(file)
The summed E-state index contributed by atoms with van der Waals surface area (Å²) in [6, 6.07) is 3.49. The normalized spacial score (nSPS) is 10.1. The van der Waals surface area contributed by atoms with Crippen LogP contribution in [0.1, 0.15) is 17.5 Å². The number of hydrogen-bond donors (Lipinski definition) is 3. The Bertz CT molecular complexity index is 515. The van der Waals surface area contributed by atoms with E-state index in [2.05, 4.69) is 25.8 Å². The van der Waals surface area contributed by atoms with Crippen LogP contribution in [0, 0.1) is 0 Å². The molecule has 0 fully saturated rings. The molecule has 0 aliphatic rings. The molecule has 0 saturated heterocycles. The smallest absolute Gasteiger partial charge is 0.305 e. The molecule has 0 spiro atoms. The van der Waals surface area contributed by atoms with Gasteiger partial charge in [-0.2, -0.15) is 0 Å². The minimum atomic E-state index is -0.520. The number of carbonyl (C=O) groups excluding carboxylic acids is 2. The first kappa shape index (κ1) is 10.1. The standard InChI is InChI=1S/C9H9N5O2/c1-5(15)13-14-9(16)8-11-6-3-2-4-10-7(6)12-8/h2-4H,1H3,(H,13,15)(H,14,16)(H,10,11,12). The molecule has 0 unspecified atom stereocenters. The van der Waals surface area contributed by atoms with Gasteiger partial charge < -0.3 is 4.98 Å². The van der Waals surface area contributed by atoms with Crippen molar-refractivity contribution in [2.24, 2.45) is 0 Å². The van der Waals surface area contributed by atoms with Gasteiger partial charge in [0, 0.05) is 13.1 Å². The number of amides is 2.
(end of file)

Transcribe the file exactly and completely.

The summed E-state index contributed by atoms with van der Waals surface area (Å²) in [6, 6.07) is 3.49. The normalized spacial score (nSPS) is 10.1. The van der Waals surface area contributed by atoms with Crippen LogP contribution in [0.1, 0.15) is 17.5 Å². The number of hydrogen-bond donors (Lipinski definition) is 3. The Bertz CT molecular complexity index is 515. The van der Waals surface area contributed by atoms with E-state index in [2.05, 4.69) is 25.8 Å². The van der Waals surface area contributed by atoms with Crippen LogP contribution in [0, 0.1) is 0 Å². The molecule has 0 fully saturated rings. The molecule has 0 aliphatic rings. The molecule has 0 saturated heterocycles. The smallest absolute Gasteiger partial charge is 0.305 e. The molecule has 0 spiro atoms. The van der Waals surface area contributed by atoms with Gasteiger partial charge in [-0.2, -0.15) is 0 Å². The minimum atomic E-state index is -0.520. The number of carbonyl (C=O) groups excluding carboxylic acids is 2. The first kappa shape index (κ1) is 10.1. The standard InChI is InChI=1S/C9H9N5O2/c1-5(15)13-14-9(16)8-11-6-3-2-4-10-7(6)12-8/h2-4H,1H3,(H,13,15)(H,14,16)(H,10,11,12). The molecule has 0 unspecified atom stereocenters. The van der Waals surface area contributed by atoms with Gasteiger partial charge < -0.3 is 4.98 Å². The van der Waals surface area contributed by atoms with Crippen molar-refractivity contribution in [2.24, 2.45) is 0 Å². The van der Waals surface area contributed by atoms with Gasteiger partial charge in [0, 0.05) is 13.1 Å². The number of amides is 2.